That’s where your faith and trust come in – and those are nurtured over time.  A judicious understanding of who, what, and when are required when allowing.  You may need to occasionally coax or maybe even coach, but the art of allowing is mostly ‘hands off.’

On Trust and Allowing

My boss is amazing at allowing – but it didn’t happen for me overnight.  After I earned her trust through several projects and I had proved my mettle, she began to use allowing with me.  She has allowed my skills to develop and flourish through tasks and responsibilities beyond my job description.

Once she sets the basic rules of the game, like what’s the expected end product or outcome and when it’s due, she simply allows me to go and do my best.

  • She trusts I’ll come to her or collaborate with others if I need help and she has faith in my abilities
  • She trusts
  • She respectfully watches over
  • She allows

Jason Monaghan affirmed how the greatest leaders establish trust in his latest L2L blog on teams:

“Teams start with trust.  Just like the best coaches, the best business leaders establish authenticity and trust before all else.”

On Allowing and Empowerment

While allowing can be frightening for a leader, it is empowering for the direct report, the student, team member, or partner.  That empowerment builds a sense of gratitude toward the leader that can, over time, lead to admiration and deep respect.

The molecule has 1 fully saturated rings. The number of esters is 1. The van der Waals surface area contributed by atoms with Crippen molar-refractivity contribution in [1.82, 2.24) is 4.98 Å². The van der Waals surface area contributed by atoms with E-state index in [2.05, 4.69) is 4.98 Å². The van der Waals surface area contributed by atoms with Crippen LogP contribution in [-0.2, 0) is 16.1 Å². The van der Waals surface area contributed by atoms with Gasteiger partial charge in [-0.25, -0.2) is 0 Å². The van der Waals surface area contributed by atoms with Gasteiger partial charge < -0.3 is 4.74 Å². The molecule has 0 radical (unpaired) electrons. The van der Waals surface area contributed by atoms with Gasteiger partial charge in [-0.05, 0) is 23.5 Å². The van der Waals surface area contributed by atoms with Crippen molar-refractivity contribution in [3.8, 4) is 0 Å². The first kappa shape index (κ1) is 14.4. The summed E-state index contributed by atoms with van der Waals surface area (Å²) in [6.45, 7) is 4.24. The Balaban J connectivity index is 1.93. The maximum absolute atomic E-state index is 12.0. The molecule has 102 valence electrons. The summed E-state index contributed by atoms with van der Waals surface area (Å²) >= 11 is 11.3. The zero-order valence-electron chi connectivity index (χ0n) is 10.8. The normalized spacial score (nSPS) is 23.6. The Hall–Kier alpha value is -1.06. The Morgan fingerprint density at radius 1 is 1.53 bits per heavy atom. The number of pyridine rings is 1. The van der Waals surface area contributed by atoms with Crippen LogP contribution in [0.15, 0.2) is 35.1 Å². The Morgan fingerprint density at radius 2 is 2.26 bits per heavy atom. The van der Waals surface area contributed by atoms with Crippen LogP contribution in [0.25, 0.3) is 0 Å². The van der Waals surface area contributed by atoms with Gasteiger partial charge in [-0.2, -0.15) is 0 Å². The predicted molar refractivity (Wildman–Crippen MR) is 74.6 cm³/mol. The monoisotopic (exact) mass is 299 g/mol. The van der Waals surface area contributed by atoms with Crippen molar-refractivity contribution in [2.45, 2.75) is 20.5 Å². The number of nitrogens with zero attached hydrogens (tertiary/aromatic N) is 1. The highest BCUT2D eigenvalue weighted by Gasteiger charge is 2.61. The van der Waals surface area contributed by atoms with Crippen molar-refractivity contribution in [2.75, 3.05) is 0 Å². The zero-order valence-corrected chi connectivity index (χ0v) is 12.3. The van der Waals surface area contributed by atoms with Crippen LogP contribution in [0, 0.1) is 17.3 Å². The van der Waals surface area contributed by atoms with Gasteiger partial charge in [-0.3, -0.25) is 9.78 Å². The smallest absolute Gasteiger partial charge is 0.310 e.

The leader who recognizes the power of allowing recognizes the legitimate needs of others to enact their mission, add their contribution, to give of themselves, to develop, learn, and grow, and to flourish.

Adam Beck writes this:

“Leaders with the ability to coach and mentor have a clear advantage over others.  Here it is all about empowerment and allowing freedom for innovation.  The leader must allow for this to happen and offer guidance, advice, and corrective actions when necessary.”

What techniques are in your art of allowing recipe cabinet?  How do you balance managing outcomes and allowing direct reports to flourish – to shine – on their own?  Do you have any stories of when using allowing turned out great?  How about stories when allowing backfired?  What did you learn from that?  What other ingredients do you think are “necessary but not sufficient?”

See them all: | Part 1 : Allowance | Part 2: Service | Part 3: Reactions |

**********

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Learn, Grow & Develop Other Leaders

——————–
Alan Mikolaj is Author and Lecturer at A Travel Guide to Leadership Training

He helps clients become happier, more successful, and to become the better leaders
Email | LinkedIn | Facebook | Twitter | Book | Web

Image Sources: fc08.deviantart.net

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5 Responses

  1. [...] 3 Steps to Influential Leadership: Step 1 – Allowance [...]

  2. Thanks for a worthwhile read. Trust is essential for effective leadership. Those of us in positions of authority need to remember that trust works both ways.

    • Thank you, Garrick! More to come with Step/Ingredient Two …

  3. [...] them all: | Part 1 : Allowance | Part 2: Service | Part 3: Reactions [...]

  4. [...] them all: | Part 1 : Allowance | Part 2: Service | Part 3: [...]